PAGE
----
python3 pyexz3.py client_app.py --expected oauthlib.expected 

If find any violations, S3KVetter will output the set of values of all symbolic variables that can trigger the issue.

Following inputs violate security rule: (=> (= isHttps 0) (= returnVal.token "None"))

		Req0Flag(Int): 0
		Req1Flag(Int): 1
		isHttps(Int): 0
		useState(Int): 1
		mac_key(String): ""
		refresh_token(String): ""
		access_token(String): ""
		state(String): ""
		code(String): "correctcodeval"
		returnVal.mac_key(String): "abcdef"
		returnVal.token(String): "2YotnFZFEjr1zCsicMWpAA"
		returnVal.code(String): "correctcodeval"
		returnVal.refresh_token(String): "tGzv3JOkF0XG5Qx2TlKWIA"

Using S3KVetter to test Mobile Payment SDKs

In this section, we will discuss how to extend S3KVetter to test third-party mobile payment SDKs, e.g., alipay-sdk-python. The extension relies on two new features, including Cashier Behavior Simulation and Dynamic Symbolic Variable Injection.

  • Cashier Behavior Simulation: Unlike SSO, mobile payment protocols involve complicated cryptographic operations on the server side, i.e., both the Cashier Server and Merchant Server. Though S3KVetter may send requests to the Cashier Server directly, the online method is usually time-consuming and setting up the merchant account on the Cashier is tricky. Thus, we try to understand the logic within the Cashier Server by reading documents and develop a library to simulate its behavior in the payment process. Then, the client script for symbolic execution can simply import the library to get the desired response from the Cashier Server. At the moment, the library is general enough to test all the SDKs for both Alipay and Wechat Pay and we plan to extend it for other Cashiers later.
  • Dynamic Symbolic Variable Injection: As mentioned above, SDKs for mobile payment protocols tend to contain complicated functions for parsing and verifying the signature within the incoming request, e.g., cryptographic functions. Unfortunately, the functions cannot be translated into the standard SMT language and the extracted program predicates are incomplete, causing false negatives. Thus, we develop the feature of Dynamic Symbolic Variable Injection, to hook the complicated functions and replace their parameters or return values (including the variables that we are interested in, e.g., the total price of the order) with symbolic variables. Then, the symbolic variables will enter the verification block within the SDKs and may lead to the discovery of vulnerabilities, e.g., lack of checking on key parameters. The figure below gives an example of the hooking configurations, where five variables within the parameter of a signature verification function (from an Alipay SDK) are replaced by the pre-defined symbolic variables.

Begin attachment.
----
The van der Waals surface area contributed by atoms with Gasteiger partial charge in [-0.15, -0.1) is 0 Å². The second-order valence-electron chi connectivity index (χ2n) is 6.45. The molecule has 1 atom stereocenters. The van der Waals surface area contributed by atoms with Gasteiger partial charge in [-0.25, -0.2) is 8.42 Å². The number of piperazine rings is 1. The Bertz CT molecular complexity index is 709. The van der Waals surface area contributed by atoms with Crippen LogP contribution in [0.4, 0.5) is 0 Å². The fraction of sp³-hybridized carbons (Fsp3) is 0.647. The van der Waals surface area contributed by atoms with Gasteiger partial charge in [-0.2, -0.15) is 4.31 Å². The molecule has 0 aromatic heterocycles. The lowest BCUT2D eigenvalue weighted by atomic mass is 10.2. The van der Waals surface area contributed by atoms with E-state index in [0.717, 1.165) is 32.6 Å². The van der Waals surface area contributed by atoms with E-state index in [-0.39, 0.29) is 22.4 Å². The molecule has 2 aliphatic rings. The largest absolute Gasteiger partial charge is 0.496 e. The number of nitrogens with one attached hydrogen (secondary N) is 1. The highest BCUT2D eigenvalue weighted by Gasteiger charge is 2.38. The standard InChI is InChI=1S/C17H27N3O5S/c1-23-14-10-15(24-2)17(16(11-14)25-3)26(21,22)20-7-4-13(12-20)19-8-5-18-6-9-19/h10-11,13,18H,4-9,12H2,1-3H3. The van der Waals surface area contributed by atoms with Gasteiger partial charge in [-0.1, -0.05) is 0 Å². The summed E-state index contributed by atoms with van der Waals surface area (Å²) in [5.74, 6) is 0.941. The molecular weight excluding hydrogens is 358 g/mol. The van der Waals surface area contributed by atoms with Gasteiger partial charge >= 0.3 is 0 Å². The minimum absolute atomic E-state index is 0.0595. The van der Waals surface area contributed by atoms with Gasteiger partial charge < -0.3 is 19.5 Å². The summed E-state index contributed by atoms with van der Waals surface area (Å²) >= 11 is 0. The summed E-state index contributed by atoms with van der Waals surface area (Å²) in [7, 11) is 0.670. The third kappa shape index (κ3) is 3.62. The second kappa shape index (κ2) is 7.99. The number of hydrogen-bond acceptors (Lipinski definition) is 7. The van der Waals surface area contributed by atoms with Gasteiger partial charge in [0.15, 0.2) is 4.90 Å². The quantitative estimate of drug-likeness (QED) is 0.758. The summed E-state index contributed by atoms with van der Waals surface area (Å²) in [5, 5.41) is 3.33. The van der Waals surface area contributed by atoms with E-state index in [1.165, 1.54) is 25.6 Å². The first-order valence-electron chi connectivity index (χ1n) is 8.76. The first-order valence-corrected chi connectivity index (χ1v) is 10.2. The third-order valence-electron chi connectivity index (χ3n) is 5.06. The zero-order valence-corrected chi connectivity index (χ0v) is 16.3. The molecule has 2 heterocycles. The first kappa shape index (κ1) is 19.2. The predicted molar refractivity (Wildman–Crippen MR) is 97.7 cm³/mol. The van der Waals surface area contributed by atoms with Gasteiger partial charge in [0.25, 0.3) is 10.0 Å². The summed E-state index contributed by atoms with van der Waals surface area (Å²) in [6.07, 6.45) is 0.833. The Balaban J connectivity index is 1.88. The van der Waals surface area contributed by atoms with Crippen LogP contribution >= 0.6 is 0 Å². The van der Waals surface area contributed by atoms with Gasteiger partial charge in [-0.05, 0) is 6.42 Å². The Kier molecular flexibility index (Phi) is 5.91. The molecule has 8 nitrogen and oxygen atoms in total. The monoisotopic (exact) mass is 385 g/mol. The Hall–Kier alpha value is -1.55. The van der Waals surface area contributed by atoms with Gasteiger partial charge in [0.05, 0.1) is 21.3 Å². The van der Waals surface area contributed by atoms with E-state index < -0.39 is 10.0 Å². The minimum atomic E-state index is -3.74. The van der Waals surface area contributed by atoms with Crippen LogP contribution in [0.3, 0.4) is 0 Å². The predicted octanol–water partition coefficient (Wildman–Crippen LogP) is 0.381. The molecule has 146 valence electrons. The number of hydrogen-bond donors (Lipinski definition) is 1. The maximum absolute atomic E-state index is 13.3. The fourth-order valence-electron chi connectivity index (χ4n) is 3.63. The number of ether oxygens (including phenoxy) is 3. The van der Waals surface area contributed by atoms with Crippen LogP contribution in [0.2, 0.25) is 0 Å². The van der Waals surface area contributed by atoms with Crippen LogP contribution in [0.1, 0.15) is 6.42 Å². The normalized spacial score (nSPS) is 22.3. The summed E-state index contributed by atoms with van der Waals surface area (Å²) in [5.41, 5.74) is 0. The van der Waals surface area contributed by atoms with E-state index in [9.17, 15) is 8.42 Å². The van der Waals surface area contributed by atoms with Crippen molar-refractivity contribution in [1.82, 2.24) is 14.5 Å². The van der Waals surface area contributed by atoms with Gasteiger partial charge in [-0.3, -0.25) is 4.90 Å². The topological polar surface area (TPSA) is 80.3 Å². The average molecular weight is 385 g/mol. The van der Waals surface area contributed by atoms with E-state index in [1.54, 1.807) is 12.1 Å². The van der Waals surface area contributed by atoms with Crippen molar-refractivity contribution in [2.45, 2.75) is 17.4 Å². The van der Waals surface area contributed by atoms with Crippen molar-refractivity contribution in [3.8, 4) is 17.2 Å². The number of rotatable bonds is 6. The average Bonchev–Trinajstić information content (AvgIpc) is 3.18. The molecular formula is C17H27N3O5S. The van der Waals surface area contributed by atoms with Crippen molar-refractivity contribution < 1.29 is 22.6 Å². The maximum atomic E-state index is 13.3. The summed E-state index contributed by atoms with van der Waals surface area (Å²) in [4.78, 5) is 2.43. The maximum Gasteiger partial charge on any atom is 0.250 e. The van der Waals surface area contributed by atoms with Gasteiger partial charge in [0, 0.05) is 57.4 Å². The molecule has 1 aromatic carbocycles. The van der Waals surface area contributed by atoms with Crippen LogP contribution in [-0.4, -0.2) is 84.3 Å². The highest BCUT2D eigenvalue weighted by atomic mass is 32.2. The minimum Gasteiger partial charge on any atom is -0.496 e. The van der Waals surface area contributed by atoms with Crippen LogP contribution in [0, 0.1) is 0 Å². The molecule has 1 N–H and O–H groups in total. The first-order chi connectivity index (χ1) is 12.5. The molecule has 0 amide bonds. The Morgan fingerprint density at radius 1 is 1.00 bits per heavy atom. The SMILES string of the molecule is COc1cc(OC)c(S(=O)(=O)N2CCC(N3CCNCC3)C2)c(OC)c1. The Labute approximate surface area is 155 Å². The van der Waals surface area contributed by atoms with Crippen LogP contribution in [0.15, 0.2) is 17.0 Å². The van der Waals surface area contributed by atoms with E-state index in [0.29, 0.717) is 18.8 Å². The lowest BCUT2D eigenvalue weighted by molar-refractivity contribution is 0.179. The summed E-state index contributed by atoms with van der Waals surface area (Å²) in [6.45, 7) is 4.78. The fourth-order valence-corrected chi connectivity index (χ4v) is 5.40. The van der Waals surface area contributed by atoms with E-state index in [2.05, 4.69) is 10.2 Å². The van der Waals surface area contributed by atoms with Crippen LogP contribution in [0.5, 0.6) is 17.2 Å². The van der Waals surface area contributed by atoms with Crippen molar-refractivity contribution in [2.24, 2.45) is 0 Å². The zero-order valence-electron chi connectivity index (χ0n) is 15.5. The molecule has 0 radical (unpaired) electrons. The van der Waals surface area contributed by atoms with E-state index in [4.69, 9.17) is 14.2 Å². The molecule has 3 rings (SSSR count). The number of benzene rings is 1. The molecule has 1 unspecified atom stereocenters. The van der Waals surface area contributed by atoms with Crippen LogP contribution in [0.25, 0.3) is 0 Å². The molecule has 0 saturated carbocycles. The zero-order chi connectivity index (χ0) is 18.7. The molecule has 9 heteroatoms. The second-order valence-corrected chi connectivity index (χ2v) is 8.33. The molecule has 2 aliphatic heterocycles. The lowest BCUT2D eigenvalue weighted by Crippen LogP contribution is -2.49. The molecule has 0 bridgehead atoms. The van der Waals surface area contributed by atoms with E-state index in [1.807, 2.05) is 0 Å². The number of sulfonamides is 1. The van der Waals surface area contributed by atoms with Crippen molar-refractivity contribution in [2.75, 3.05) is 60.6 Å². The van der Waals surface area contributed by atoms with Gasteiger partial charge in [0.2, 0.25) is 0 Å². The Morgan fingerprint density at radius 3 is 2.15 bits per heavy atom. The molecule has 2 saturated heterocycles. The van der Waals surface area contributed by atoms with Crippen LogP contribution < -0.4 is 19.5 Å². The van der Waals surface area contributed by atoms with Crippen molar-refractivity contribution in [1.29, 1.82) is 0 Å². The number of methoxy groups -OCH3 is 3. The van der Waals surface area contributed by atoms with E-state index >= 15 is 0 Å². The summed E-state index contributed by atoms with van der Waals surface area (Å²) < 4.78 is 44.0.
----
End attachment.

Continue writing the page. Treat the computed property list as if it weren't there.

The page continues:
• The following testing result presents one detected vulnerability in an official payment SDK, where the checking of app_id is missed and may be exploited by the attacker to buy things for free.

    Following inputs violate security rule: (=> (and (= sequential_notification 1) (not (= app_id2 "2014072300007148"))) (= returnVal 0))
    		fbsr_156258847901639(String): ""
    		value(String): ""
    		state(String): ""
    		access_token.uid(String): ""
    		total_amount2(String): ""
    		app_id2(String): ""
    		out_trade_no2(String): "201800000001201"
    		total_amount1(String): ""
    		out_trade_no3(String): ""
    		returnVal(Int): 1
    		total_amount3(String): "A"
    		sequential_handling(Int): 1
    		seller_id2(String): "2088301194649043"
    		trade_no3(String): ""
    		seller_id3(String): ""
    		sequential_notification(Int): 1
    		app_id3(String): ""
    		trade_no2(String): ""

    In the situation, the app_id within the payment notification (from the Alipay server) is not parsed out, such that the merchant server cannot get the data. Then, the attacker may inject a forged notification that was originally generated for another merchant (with a different app_id) that shares the same out_trade_no (order id) and total_amount (the amount of money). As the key used for verifying the signature is the same among different merchants in some scenarios, the forged notification can pass the checking on the merchant server and can cheat the server that the payment is settled. Thus, the attacker can get the products from the vulnerable merchants for free.

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    Last Updated on Jun 6 2019.